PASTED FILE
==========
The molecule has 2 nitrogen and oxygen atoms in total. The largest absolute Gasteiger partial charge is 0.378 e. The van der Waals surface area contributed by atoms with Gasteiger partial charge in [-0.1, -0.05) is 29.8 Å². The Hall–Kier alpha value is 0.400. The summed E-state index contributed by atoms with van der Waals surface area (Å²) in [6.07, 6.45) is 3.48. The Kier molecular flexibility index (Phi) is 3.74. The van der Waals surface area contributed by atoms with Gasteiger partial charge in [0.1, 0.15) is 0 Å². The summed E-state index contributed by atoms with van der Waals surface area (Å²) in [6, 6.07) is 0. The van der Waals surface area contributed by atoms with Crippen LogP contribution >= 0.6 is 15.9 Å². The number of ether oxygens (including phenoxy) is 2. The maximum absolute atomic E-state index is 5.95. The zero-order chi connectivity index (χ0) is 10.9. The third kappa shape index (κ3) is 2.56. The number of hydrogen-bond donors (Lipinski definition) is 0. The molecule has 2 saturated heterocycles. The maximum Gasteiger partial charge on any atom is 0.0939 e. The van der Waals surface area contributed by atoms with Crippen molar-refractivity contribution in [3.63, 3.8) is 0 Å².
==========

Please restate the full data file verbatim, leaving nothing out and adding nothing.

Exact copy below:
The molecule has 2 nitrogen and oxygen atoms in total. The largest absolute Gasteiger partial charge is 0.378 e. The van der Waals surface area contributed by atoms with Gasteiger partial charge in [-0.1, -0.05) is 29.8 Å². The Hall–Kier alpha value is 0.400. The summed E-state index contributed by atoms with van der Waals surface area (Å²) in [6.07, 6.45) is 3.48. The Kier molecular flexibility index (Phi) is 3.74. The van der Waals surface area contributed by atoms with Gasteiger partial charge in [0.1, 0.15) is 0 Å². The summed E-state index contributed by atoms with van der Waals surface area (Å²) in [6, 6.07) is 0. The van der Waals surface area contributed by atoms with Crippen LogP contribution >= 0.6 is 15.9 Å². The number of ether oxygens (including phenoxy) is 2. The maximum absolute atomic E-state index is 5.95. The zero-order chi connectivity index (χ0) is 10.9. The third kappa shape index (κ3) is 2.56. The number of hydrogen-bond donors (Lipinski definition) is 0. The molecule has 2 saturated heterocycles. The maximum Gasteiger partial charge on any atom is 0.0939 e. The van der Waals surface area contributed by atoms with Crippen molar-refractivity contribution in [3.63, 3.8) is 0 Å².